Dear TAC,

Could someone tell us how long the generator at Barrisdale has been there? I've never read anything about it in any of the books, but when I went to camp there in early August, it was banging away continuously from 7am to 1am every day.

I appreciate that those living in the stalker's cottage need facilities, but surely this level of industrial noise represents a gross intrusion into one of the very few real wilderness areas we've got.

In any event, this needs a bit of publicity so that people know what they are letting themselves in for. It's a terrific spot, but if I want that level of noise I'll stay at home under the Heathrow flight path.

Yours,

Paul Ormerod, London

Dear TAC,

Caroline Tisdall, who is on the board of the Countryside Alliance, recently expressed her intention (West Highland Free Press 2/8/02) to "die in a ditch to defend hunting" - and for the CA this includes blood-sport hunting with hounds. While many readers of TAC would doubtless welcome the entire membership of the CA dying in any ditch, members of the John Muir Trust and the wider public might wonder why the same Dr Tisdall is also on the board of the JMT.

In her election address to the JMT in 2000, Ms Tisdall made no mention of her peculiar wish as to the disposal of her earthly remains - nor of her membership of the CA or her defence of blood sports. When questioned about these matters by the editor of the WHFP (9/8/02), JMT director Nigel Hawkins stated that in an election address of 300 words candidates "could not cover all their views and interests." Surely, however, something one was willing to die for could only be omitted from such an address by design?

On the lady's membership of the CA, Hawkins is quoted as saying: "I don't think the trust sees any particular problem with that," and he added that the trust was not against blood sports per se, but that, since hunting with hounds was now illegal "we'd always support the law."

What do JMT members make of this? What did they make of the JMT's policy of defending the interests of sheep farmers above those of their members who had paid for the purchase of such properties as Sandwood Bay during last year's Fear and Madness epidemic, and who were excluded for them without good grounds? (Unsurprising, since a not inconsiderable proportion of JMT income on its Skye properties comes from sheep subsidies. Sheep, which John Muir called "hooved locusts".)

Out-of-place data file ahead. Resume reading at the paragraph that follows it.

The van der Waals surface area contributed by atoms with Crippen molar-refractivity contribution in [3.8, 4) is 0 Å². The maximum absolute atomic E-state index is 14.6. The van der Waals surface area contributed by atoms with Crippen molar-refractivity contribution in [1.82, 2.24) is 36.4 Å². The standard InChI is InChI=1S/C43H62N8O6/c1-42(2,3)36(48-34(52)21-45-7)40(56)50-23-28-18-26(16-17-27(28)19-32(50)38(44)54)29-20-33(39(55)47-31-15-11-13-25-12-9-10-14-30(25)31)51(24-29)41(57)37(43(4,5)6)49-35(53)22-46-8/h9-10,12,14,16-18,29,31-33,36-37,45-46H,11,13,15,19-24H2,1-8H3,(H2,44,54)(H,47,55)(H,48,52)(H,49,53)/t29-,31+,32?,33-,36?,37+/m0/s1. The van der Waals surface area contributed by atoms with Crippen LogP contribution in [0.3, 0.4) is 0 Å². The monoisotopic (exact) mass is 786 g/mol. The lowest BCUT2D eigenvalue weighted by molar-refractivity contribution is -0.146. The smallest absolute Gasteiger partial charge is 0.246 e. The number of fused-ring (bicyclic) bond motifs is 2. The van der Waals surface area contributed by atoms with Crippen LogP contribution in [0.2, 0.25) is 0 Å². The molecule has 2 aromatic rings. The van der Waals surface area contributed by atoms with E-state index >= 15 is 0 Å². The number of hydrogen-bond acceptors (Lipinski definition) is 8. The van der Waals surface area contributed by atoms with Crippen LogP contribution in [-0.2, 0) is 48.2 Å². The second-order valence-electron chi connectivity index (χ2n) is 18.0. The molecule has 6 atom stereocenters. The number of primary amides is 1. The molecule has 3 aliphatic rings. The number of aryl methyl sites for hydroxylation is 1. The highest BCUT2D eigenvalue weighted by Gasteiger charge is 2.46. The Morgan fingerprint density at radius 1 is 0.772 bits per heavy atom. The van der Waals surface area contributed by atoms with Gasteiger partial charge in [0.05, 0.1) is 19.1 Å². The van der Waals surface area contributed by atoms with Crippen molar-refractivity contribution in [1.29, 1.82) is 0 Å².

Added to this we now have, apparently, an organisation which is happy to sit cheek-by-jowl with members of the shootin'/huntin'/fishin' fraternity, and to have defenders of subsidised rural privilege such as the CA on its board. Indeed, I am reliably informed by inside sources that the issue of the JMT actually joining the CA was raised from within the board of the organisation but dropped for fear of the reaction from the grassroots. Could the fact that members of the board of the JMT have been privately helicoptered into the Letterewe Estate for meetings, and sampled the delights of the hospitality of Paul van Vlissingen (fortune £400 million - and who just happens to be Dr Tisdall's current partner) have anything to do with all this?

The same van Vlissingen has just produced an expensive piece of vanity publishing entitled A Highland Deer Herd and its Habitat, which advocates "a controlled expansion in Scottish deer numbers" to make hunting by foreign businessmen more attractive. As my auld grannie used to say, "Ye need a lang speen tae sup wi the Deil". The JMT spoon is a very short one, indeed it is bent.

The powers behind the CA, and those of its membership who own Highland shooting estates, are the very people who have damaged the environment of Scotland so much in the last century. That the JMT is unable to take a stance of opposition towards them, as it was unable to oppose the sheep farming interest during the FMD epidemic, shows that it cannot be seen as part of the solution to Scotland's environmental issues, but as part of the problem.

I resigned my membership after FMD; the way the JMT is going, my namesake on Islay (see TAC54, p2, and here, pp16-17) will soon be applying to join.

Yours,

Ian R Mitchell, Glasgow

Dear TAC,

TAC54 included three descriptions of places people had long wanted to visit but which proved disappointing when they eventually got there. Can I add my own offering: Letterewe. It is always described as Scotland's Last Wilderness. There are even signs to that effect (thus reducing the unspoilt nature) on the path alongside Loch Maree. I don't dispute the grandeur of the interior overlooking Lochan Fada, although I could offer many comparable areas (much of Sutherland, Knoydart, the threatened Shieldaig area across Loch Maree). What disappointed me was the lochside walk.